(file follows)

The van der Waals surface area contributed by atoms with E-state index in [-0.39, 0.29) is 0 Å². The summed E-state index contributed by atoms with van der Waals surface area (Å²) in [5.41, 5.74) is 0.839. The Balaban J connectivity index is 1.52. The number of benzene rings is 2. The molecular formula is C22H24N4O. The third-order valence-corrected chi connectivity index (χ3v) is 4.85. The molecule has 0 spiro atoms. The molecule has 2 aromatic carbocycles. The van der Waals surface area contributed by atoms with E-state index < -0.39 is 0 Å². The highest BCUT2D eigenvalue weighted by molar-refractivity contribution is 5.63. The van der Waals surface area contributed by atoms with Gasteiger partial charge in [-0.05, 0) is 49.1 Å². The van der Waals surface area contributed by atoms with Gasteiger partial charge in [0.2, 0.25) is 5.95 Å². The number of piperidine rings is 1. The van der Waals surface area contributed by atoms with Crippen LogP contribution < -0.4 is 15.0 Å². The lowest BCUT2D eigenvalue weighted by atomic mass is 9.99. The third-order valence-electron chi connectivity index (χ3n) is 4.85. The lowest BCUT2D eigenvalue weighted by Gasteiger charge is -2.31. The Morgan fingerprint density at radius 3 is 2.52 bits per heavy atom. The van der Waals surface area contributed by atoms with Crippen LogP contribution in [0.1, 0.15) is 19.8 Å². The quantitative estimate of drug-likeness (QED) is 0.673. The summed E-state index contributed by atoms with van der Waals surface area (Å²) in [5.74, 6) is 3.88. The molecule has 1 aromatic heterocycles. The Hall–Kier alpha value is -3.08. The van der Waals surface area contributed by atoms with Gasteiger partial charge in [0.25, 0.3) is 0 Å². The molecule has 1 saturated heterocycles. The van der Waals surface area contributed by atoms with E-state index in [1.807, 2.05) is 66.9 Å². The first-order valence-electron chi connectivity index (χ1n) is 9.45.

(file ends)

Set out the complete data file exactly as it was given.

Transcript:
The van der Waals surface area contributed by atoms with E-state index in [-0.39, 0.29) is 0 Å². The summed E-state index contributed by atoms with van der Waals surface area (Å²) in [5.41, 5.74) is 0.839. The Balaban J connectivity index is 1.52. The number of benzene rings is 2. The molecular formula is C22H24N4O. The third-order valence-corrected chi connectivity index (χ3v) is 4.85. The molecule has 0 spiro atoms. The molecule has 2 aromatic carbocycles. The van der Waals surface area contributed by atoms with E-state index < -0.39 is 0 Å². The highest BCUT2D eigenvalue weighted by molar-refractivity contribution is 5.63. The van der Waals surface area contributed by atoms with Gasteiger partial charge in [-0.05, 0) is 49.1 Å². The van der Waals surface area contributed by atoms with Gasteiger partial charge in [0.2, 0.25) is 5.95 Å². The number of piperidine rings is 1. The van der Waals surface area contributed by atoms with Crippen LogP contribution < -0.4 is 15.0 Å². The lowest BCUT2D eigenvalue weighted by atomic mass is 9.99. The third-order valence-electron chi connectivity index (χ3n) is 4.85. The lowest BCUT2D eigenvalue weighted by Gasteiger charge is -2.31. The Morgan fingerprint density at radius 3 is 2.52 bits per heavy atom. The van der Waals surface area contributed by atoms with Crippen LogP contribution in [0.1, 0.15) is 19.8 Å². The quantitative estimate of drug-likeness (QED) is 0.673. The summed E-state index contributed by atoms with van der Waals surface area (Å²) in [5.74, 6) is 3.88. The molecule has 1 aromatic heterocycles. The Hall–Kier alpha value is -3.08. The van der Waals surface area contributed by atoms with Gasteiger partial charge in [0.25, 0.3) is 0 Å². The molecule has 1 saturated heterocycles. The van der Waals surface area contributed by atoms with E-state index in [1.807, 2.05) is 66.9 Å². The first-order valence-electron chi connectivity index (χ1n) is 9.45.